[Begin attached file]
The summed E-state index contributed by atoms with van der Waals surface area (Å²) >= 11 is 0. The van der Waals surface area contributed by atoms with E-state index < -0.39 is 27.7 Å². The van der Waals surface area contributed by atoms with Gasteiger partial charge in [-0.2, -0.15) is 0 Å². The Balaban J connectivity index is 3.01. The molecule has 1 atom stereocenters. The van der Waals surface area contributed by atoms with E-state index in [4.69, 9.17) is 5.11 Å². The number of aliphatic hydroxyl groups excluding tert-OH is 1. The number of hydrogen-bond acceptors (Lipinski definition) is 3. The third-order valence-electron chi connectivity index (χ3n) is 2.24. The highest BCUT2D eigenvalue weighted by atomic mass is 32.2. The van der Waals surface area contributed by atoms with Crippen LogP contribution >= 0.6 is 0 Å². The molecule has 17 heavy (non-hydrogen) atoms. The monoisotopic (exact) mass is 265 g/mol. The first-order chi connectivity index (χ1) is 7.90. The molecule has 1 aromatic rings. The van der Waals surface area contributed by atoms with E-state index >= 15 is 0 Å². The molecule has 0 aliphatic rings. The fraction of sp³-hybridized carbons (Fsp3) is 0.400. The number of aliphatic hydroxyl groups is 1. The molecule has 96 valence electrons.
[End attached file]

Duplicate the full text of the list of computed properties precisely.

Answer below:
The summed E-state index contributed by atoms with van der Waals surface area (Å²) >= 11 is 0. The van der Waals surface area contributed by atoms with E-state index < -0.39 is 27.7 Å². The van der Waals surface area contributed by atoms with Gasteiger partial charge in [-0.2, -0.15) is 0 Å². The Balaban J connectivity index is 3.01. The molecule has 1 atom stereocenters. The van der Waals surface area contributed by atoms with E-state index in [4.69, 9.17) is 5.11 Å². The number of aliphatic hydroxyl groups excluding tert-OH is 1. The number of hydrogen-bond acceptors (Lipinski definition) is 3. The third-order valence-electron chi connectivity index (χ3n) is 2.24. The highest BCUT2D eigenvalue weighted by atomic mass is 32.2. The van der Waals surface area contributed by atoms with Crippen LogP contribution >= 0.6 is 0 Å². The molecule has 17 heavy (non-hydrogen) atoms. The monoisotopic (exact) mass is 265 g/mol. The first-order chi connectivity index (χ1) is 7.90. The molecule has 1 aromatic rings. The van der Waals surface area contributed by atoms with E-state index >= 15 is 0 Å². The molecule has 0 aliphatic rings. The fraction of sp³-hybridized carbons (Fsp3) is 0.400. The number of aliphatic hydroxyl groups is 1. The molecule has 96 valence electrons.